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The Design System Process

Design as a System

Design needs to be able to adapt and change with the needs of the project. It can get messy and confusing, especially when you begin to introduce CSS. That is why teams have started to use design systems. They will help your team communicate and deliver a consistent design across all platforms. A design system is all the bits and pieces and components that make up your whole design. A design system is documented as a style guide. It is more important than some realize. A design system is good for the user and will save the sanity of everyone working on and building the project.

The Bits and Pieces

Now that we live in an age of responsive design, it is more important then ever to think of your design as small parts that make up the whole. We shouldn't be designing pages. When you design a system instead of a page, your design becomes much more responsive and powerful, and every element and component will have more purpose. You will stop repeating yourself. It's like being a kid and having every Lego piece that you need organized and accessible as you build your dream castle.

It's like being a kid and having every Lego piece that you need organized and accessible as you build your dream castle.

A design system does take more time up front to find, document and define components. There are a few ways of doing this, including an interface inventory, content inventory, style guide or a content audit. A style guide is indispensable if you are going to create a design system, and a living style guide is best. This will all depend on the size of the project, the size of your team or your client. A loose and agile design process can work as long as you keep your style guide updated!

Style Prototypes

Remember we are not designing pages, so how do you get creative and focus on styles? I use a style prototype for this. A style prototype is a place to experiment with color palettes, button styles, background styles, font stacks and other important style elements. It's just an organized collage of design elements that help you understand what the end project will feel like. I have also heard of people using Style Tiles. I usually use Sketch for this.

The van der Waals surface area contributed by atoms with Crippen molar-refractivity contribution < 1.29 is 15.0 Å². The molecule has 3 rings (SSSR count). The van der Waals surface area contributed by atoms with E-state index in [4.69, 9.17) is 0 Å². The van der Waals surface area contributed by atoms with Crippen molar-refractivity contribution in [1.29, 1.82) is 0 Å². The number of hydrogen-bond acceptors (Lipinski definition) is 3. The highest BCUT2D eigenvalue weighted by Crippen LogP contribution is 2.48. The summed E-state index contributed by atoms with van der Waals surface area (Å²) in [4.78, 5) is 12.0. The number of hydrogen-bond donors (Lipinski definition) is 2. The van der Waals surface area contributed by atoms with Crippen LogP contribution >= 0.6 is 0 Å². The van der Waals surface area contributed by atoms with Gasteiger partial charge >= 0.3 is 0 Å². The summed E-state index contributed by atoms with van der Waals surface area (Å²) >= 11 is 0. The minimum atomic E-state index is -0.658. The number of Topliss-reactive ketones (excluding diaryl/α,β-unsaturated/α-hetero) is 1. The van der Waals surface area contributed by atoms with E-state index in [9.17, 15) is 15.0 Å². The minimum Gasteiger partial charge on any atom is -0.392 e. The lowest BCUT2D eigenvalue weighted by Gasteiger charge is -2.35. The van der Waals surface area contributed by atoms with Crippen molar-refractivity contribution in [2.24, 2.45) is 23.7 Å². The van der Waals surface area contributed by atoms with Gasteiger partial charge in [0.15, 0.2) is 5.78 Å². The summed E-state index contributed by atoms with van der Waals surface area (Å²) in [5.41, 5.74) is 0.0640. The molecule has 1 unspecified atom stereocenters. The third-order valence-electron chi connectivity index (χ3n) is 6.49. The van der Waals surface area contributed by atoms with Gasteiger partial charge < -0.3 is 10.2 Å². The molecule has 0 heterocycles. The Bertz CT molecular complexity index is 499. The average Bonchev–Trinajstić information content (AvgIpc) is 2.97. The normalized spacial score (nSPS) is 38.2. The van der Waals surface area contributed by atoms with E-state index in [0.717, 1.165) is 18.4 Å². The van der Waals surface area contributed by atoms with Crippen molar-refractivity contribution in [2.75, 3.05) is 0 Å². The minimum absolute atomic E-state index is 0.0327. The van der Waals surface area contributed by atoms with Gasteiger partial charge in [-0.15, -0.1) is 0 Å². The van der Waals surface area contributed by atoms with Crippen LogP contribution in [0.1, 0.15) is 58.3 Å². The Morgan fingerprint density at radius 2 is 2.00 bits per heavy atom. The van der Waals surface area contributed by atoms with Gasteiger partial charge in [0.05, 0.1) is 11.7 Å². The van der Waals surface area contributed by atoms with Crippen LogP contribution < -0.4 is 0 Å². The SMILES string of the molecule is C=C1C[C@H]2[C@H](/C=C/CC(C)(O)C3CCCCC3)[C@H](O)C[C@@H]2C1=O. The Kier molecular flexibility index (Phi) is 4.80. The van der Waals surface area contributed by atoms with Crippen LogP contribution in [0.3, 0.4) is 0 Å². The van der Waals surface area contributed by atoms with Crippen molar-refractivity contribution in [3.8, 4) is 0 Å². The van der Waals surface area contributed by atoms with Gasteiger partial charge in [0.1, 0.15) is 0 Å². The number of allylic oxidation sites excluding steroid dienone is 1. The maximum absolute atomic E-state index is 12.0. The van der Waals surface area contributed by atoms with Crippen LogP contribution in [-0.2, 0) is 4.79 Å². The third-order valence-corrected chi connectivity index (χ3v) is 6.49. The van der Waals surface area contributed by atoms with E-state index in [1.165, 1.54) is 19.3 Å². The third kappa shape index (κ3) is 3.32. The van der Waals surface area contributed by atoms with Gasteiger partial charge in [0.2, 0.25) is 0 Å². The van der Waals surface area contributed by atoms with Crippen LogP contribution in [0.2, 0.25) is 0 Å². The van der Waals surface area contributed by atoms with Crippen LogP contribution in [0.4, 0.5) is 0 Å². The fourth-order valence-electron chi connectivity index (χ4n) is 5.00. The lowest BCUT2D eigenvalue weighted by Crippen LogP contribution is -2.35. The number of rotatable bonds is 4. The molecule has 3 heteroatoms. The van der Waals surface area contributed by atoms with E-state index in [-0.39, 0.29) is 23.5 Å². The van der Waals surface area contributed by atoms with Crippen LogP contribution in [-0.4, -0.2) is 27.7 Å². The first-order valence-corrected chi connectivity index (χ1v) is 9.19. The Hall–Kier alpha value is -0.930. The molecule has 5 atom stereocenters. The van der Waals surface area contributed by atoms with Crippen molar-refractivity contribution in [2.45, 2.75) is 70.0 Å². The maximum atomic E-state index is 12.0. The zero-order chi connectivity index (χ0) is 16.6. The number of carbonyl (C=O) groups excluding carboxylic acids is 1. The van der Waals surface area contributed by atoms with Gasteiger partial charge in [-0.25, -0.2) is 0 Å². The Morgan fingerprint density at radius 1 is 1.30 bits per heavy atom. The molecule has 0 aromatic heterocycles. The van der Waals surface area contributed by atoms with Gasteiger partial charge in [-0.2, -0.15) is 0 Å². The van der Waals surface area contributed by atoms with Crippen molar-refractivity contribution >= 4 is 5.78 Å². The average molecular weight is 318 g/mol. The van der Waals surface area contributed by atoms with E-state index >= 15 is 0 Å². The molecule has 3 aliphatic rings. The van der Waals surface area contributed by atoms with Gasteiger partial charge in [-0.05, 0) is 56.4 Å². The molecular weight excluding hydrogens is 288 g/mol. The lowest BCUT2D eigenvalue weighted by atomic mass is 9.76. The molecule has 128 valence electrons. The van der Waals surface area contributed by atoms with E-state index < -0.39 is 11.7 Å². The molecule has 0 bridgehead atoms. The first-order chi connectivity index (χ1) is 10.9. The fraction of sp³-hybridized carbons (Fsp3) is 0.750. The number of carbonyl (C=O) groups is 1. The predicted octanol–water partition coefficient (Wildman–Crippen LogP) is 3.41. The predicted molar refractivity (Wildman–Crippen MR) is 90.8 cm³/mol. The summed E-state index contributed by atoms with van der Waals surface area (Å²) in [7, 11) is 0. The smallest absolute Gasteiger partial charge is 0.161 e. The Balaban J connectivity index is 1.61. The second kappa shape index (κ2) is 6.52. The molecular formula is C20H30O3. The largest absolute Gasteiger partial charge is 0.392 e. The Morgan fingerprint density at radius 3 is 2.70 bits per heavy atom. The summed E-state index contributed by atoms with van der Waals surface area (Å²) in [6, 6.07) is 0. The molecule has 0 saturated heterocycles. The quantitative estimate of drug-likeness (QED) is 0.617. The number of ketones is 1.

Style Tile

Example Style Tile

I prefer to do the majority of my designing in the browser. A style prototype allows me to have fun and experiment without having to worry about layout. I work on specific components in the browser and my actual design might diverge from the style prototype as the project develops. 

Consistency and Experience

The main purpose of a design system is to develop consistency in the user's experience. It will increase the user's learn-ability, scan-ability and memorability. Well-defined colors and buttons, for example, will allow the user to instantly be able to tell what an error means, or what a button does, without even reading the copy. A good example would be using a red button for all actions that are destructive.

 

Lonely Planet Style Guide

You can see how Lonely Planet defines what each color is used for in their style guide. 

Another way of improving your consistency is to use a visual hierarchy and create a typographical rhythm. When you use a visual hierarchy, the user can spatially visualize what content is more important and what is less important just by scanning. This way, your user will have a much better chance of quickly scanning the page and finding what they are looking for. Your interface and website will also have standardized layout elements like margins and padding, which are much easier to develop with than the random, arbitrary amounts that come from "eyeballing" a page design. Just use variables such as .margin—large, .margin, and .margin—small.

Design patterns are a language that the team, the client and the user can all understand.

Consistency in design will also cut back on development time. A developer will not need a ton of documentation to tell them what size a font needs to be, what spacing to use, or what color they should choose for a certain situation. At some point they might learn the design system so well that they can get into the flow without ever checking the design documentation or style guide. QA’ing, debugging and updates will all become so much easier once the team learns to communicate in your project's design language.

Conclusion

Adapting a design system for your project can be a life changer. It takes a bit more work and more discipline but that is a small price to pay to make everyone's experience better. I could go on and on about its benefits, but I will wait to expand on these ideas and show you my process in future posts.

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